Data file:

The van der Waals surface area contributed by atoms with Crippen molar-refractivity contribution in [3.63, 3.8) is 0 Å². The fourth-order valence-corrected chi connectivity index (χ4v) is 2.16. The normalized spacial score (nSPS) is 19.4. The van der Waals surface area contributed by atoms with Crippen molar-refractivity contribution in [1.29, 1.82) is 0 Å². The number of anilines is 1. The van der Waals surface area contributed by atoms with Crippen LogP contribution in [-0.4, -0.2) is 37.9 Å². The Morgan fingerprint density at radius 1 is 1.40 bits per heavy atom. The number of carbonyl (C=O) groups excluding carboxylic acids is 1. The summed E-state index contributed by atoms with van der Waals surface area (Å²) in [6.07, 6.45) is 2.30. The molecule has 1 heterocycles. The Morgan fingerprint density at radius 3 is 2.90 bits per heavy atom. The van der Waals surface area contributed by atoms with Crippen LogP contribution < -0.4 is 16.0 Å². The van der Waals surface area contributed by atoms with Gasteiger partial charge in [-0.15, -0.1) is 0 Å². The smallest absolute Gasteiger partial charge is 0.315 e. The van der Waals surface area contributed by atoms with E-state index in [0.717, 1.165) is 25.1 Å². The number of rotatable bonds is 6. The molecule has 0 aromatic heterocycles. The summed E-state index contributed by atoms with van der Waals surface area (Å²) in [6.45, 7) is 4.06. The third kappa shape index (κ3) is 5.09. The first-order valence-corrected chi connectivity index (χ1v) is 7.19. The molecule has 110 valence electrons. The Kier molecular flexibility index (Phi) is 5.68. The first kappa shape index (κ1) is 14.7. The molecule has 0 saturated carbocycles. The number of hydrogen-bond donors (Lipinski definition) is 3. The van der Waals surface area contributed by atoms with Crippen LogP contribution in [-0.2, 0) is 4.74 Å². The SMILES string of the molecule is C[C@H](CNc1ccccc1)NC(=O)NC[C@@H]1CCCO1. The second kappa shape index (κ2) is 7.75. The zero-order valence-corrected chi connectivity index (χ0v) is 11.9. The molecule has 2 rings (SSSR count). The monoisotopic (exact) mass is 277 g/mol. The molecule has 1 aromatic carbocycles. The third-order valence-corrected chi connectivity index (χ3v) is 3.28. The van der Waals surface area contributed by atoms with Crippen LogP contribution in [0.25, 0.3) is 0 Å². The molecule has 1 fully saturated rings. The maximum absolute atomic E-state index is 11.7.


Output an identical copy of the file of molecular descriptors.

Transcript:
The van der Waals surface area contributed by atoms with Crippen molar-refractivity contribution in [3.63, 3.8) is 0 Å². The fourth-order valence-corrected chi connectivity index (χ4v) is 2.16. The normalized spacial score (nSPS) is 19.4. The van der Waals surface area contributed by atoms with Crippen molar-refractivity contribution in [1.29, 1.82) is 0 Å². The number of anilines is 1. The van der Waals surface area contributed by atoms with Crippen LogP contribution in [-0.4, -0.2) is 37.9 Å². The Morgan fingerprint density at radius 1 is 1.40 bits per heavy atom. The number of carbonyl (C=O) groups excluding carboxylic acids is 1. The summed E-state index contributed by atoms with van der Waals surface area (Å²) in [6.07, 6.45) is 2.30. The molecule has 1 heterocycles. The Morgan fingerprint density at radius 3 is 2.90 bits per heavy atom. The van der Waals surface area contributed by atoms with Crippen LogP contribution < -0.4 is 16.0 Å². The van der Waals surface area contributed by atoms with Gasteiger partial charge in [-0.15, -0.1) is 0 Å². The smallest absolute Gasteiger partial charge is 0.315 e. The van der Waals surface area contributed by atoms with E-state index in [0.717, 1.165) is 25.1 Å². The number of rotatable bonds is 6. The molecule has 0 aromatic heterocycles. The summed E-state index contributed by atoms with van der Waals surface area (Å²) in [6.45, 7) is 4.06. The third kappa shape index (κ3) is 5.09. The first-order valence-corrected chi connectivity index (χ1v) is 7.19. The molecule has 110 valence electrons. The Kier molecular flexibility index (Phi) is 5.68. The first kappa shape index (κ1) is 14.7. The molecule has 0 saturated carbocycles. The number of hydrogen-bond donors (Lipinski definition) is 3. The van der Waals surface area contributed by atoms with Crippen LogP contribution in [-0.2, 0) is 4.74 Å². The SMILES string of the molecule is C[C@H](CNc1ccccc1)NC(=O)NC[C@@H]1CCCO1. The second kappa shape index (κ2) is 7.75. The zero-order valence-corrected chi connectivity index (χ0v) is 11.9. The molecule has 2 rings (SSSR count). The monoisotopic (exact) mass is 277 g/mol. The molecule has 1 aromatic carbocycles. The third-order valence-corrected chi connectivity index (χ3v) is 3.28. The van der Waals surface area contributed by atoms with Crippen LogP contribution in [0.25, 0.3) is 0 Å². The molecule has 1 fully saturated rings. The maximum absolute atomic E-state index is 11.7.